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The Power of Volunteering

As recipients of a Judith Oliver Brown Memorial Award, classmates Aysia Smith and Emma Barden traveled to Laos and Thailand with Growth International Volunteer Excursions (GIVE) for their annual Field Period™. GIVE is a Seattle-based volunteer organization that unites international volunteering with adventure travel to create a meaningful volunteer experience abroad.

Aysia, an early childhood/special education major with a global concentration and Emma, an art and design major, aided the local communities with myriad activities. They assisted in building a water tower which will provide not just clean water—but readily available water through the dry season—painting fences at a bear sanctuary, creating a sanitary place to prepare food, and teaching English to school children.

Truly Making a Difference

“When I enrolled in Keuka College, I knew I wanted to spend time volunteering in Asia because thier culture of helping each other is fascinating,” says Aysia. “I have always loved volunteering, but this was different as I could actually see the impact I was making as I worked.”

“You get such a different perspective from volunteering rather than going to a country for leisure. By volunteering, you know you’re helping those in need, but the need in Laos and Thailand was a lot more than I’ve seen in my hometown,” says Emma.

In Laos, Emma says, she was able to help make a cooking area cleaner for the students to use.

“Just leveling out the ground and creating bamboo walls was enough to make the area more sanitary,” she says. “We also visited an Asiatic Bear Sanctuary that only needed our help to paint metal fences. Even though that doesn’t sound like a lot, it was very beneficial to the sanctuary so that the fences don’t rust and will last.”

“Volunteering abroad was a special experience because the local people were working right beside us and generated such amazing results,” adds Aysia. “They were so grateful for our help and in return they taught us important skills and showed us incredible hospitality.”

For Emma, she “loved how much of a community each village was. Everyone took care of each other and the children were safe to run around. I loved the sense of the community and really want to try to create that back home.”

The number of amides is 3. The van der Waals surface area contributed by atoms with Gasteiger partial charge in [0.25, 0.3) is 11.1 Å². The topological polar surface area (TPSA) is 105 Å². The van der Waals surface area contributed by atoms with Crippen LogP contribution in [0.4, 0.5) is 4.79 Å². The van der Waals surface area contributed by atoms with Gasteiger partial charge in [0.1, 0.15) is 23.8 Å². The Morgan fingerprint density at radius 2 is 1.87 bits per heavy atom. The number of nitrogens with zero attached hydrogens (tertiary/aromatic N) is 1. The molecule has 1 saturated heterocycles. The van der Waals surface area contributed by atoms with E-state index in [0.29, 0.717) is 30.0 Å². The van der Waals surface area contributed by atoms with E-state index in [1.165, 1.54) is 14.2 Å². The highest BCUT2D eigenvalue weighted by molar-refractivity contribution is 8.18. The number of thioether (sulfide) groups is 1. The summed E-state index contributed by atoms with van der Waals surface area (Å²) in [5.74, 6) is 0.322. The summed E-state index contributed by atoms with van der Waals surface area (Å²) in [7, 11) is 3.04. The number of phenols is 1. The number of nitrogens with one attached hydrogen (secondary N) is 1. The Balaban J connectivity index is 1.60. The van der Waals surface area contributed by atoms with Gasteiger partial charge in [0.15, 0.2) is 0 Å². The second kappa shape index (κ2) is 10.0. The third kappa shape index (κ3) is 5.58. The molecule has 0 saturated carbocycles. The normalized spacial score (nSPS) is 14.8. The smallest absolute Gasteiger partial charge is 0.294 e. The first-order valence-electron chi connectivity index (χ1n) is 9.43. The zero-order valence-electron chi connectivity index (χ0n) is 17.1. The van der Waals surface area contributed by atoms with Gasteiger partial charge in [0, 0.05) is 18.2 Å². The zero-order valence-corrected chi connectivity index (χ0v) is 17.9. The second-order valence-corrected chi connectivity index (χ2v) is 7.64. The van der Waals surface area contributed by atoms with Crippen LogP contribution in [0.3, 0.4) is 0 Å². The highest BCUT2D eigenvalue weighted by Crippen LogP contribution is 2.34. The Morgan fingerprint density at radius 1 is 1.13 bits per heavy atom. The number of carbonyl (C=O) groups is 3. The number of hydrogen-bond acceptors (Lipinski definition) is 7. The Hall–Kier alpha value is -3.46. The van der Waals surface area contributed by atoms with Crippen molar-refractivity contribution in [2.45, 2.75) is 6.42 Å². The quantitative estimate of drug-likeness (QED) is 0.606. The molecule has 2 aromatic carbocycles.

What Language Barrier?

​Aysia and Emma also taught English to school-age children, something Emma was especially excited about.

“Little did I know, it was actually pretty hard,” she says. “You have this language barrier of trying to teach English to students who have no idea what you're talking about. They give you weird looks and even laugh because you look ridiculous trying to demonstrate a word. There was a lot of drawing going on to help the students visualize what we were talking about. So as an art major, it was fun incorporating art into teaching English.”

The key to teaching English, Emma says, is repetition, and being excited and friendly.

“It was beautiful knowing that just teaching English for a few days, I was sculpting a child’s future. For them, knowing English opens up a lot of job opportunities for their future,” she adds. “I had a lot of fun in the end.”

Aysia agrees.

“Teaching in any situation poses challenges as well as rewards,” she says, “but teaching English to children when I did not know their language was a humbling experience. We worked every day to help these children learn new words in English, and they caught on so quickly. I loved seeing their faces when they made connections and felt confident in their new knowledge.”

Never the Same

“My biggest take away from being immersed in a new culture is the importance of patience and acceptance,” says Aysia. “Once I pushed myself to the edge of my comfort zone, I was able to see all of the beautiful and unique aspects of the Thai and Laotian culture.”

For Emma, she says this trip made her realize just how much can be completed in a day, particularly “life-changing things. I realized that I don’t want to waste my days, but make something out of my life.”

She adds that she was truly able to immerse herself into the culture because “I was able to go into local homes, shops, learn to cook, and experience what it’s like to teach in a rural school. I was also able to hike, travel down a river by bamboo raft, be blessed by local monks, and create relationships with the locals,” says Emma.

“Knowing that our efforts and hard work in Thailand and Laos will provide children families with a safe place to cook, and that communities will have water to help them survive the dry season is truly amazing,” says Aysia. “I am so grateful that I had the opportunity to experience their world. I have never experienced a more enriching experience than when I was immersing myself and giving back through this trip.”

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